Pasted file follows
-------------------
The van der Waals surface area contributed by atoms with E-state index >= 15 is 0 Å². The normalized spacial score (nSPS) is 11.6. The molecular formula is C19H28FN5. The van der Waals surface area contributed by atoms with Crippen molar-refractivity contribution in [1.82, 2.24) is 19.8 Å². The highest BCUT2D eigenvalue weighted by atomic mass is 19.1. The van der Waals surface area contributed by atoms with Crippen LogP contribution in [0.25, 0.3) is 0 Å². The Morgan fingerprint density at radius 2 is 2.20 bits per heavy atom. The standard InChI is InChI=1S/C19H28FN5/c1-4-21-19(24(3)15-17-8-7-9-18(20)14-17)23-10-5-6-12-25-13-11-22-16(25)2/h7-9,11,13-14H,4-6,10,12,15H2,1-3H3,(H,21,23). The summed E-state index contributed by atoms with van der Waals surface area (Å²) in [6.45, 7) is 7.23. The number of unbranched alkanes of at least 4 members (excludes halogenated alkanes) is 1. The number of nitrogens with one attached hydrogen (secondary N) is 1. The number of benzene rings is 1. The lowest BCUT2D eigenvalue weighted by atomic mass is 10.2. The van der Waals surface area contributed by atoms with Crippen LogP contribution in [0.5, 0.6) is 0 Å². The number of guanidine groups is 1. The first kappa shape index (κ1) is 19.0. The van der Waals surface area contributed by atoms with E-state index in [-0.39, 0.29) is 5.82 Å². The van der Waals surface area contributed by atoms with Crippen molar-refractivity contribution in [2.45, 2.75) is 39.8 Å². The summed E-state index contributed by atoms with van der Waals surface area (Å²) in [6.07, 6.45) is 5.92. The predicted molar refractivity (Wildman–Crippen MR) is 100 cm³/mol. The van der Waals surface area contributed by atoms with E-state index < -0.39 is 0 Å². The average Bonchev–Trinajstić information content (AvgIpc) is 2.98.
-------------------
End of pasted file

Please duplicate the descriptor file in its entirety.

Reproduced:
The van der Waals surface area contributed by atoms with E-state index >= 15 is 0 Å². The normalized spacial score (nSPS) is 11.6. The molecular formula is C19H28FN5. The van der Waals surface area contributed by atoms with Crippen molar-refractivity contribution in [1.82, 2.24) is 19.8 Å². The highest BCUT2D eigenvalue weighted by atomic mass is 19.1. The van der Waals surface area contributed by atoms with Crippen LogP contribution in [0.25, 0.3) is 0 Å². The Morgan fingerprint density at radius 2 is 2.20 bits per heavy atom. The standard InChI is InChI=1S/C19H28FN5/c1-4-21-19(24(3)15-17-8-7-9-18(20)14-17)23-10-5-6-12-25-13-11-22-16(25)2/h7-9,11,13-14H,4-6,10,12,15H2,1-3H3,(H,21,23). The summed E-state index contributed by atoms with van der Waals surface area (Å²) in [6.45, 7) is 7.23. The number of unbranched alkanes of at least 4 members (excludes halogenated alkanes) is 1. The number of nitrogens with one attached hydrogen (secondary N) is 1. The number of benzene rings is 1. The lowest BCUT2D eigenvalue weighted by atomic mass is 10.2. The van der Waals surface area contributed by atoms with Crippen LogP contribution in [0.5, 0.6) is 0 Å². The number of guanidine groups is 1. The first kappa shape index (κ1) is 19.0. The van der Waals surface area contributed by atoms with E-state index in [-0.39, 0.29) is 5.82 Å². The van der Waals surface area contributed by atoms with Crippen molar-refractivity contribution in [2.45, 2.75) is 39.8 Å². The summed E-state index contributed by atoms with van der Waals surface area (Å²) in [6.07, 6.45) is 5.92. The predicted molar refractivity (Wildman–Crippen MR) is 100 cm³/mol. The van der Waals surface area contributed by atoms with E-state index < -0.39 is 0 Å². The average Bonchev–Trinajstić information content (AvgIpc) is 2.98.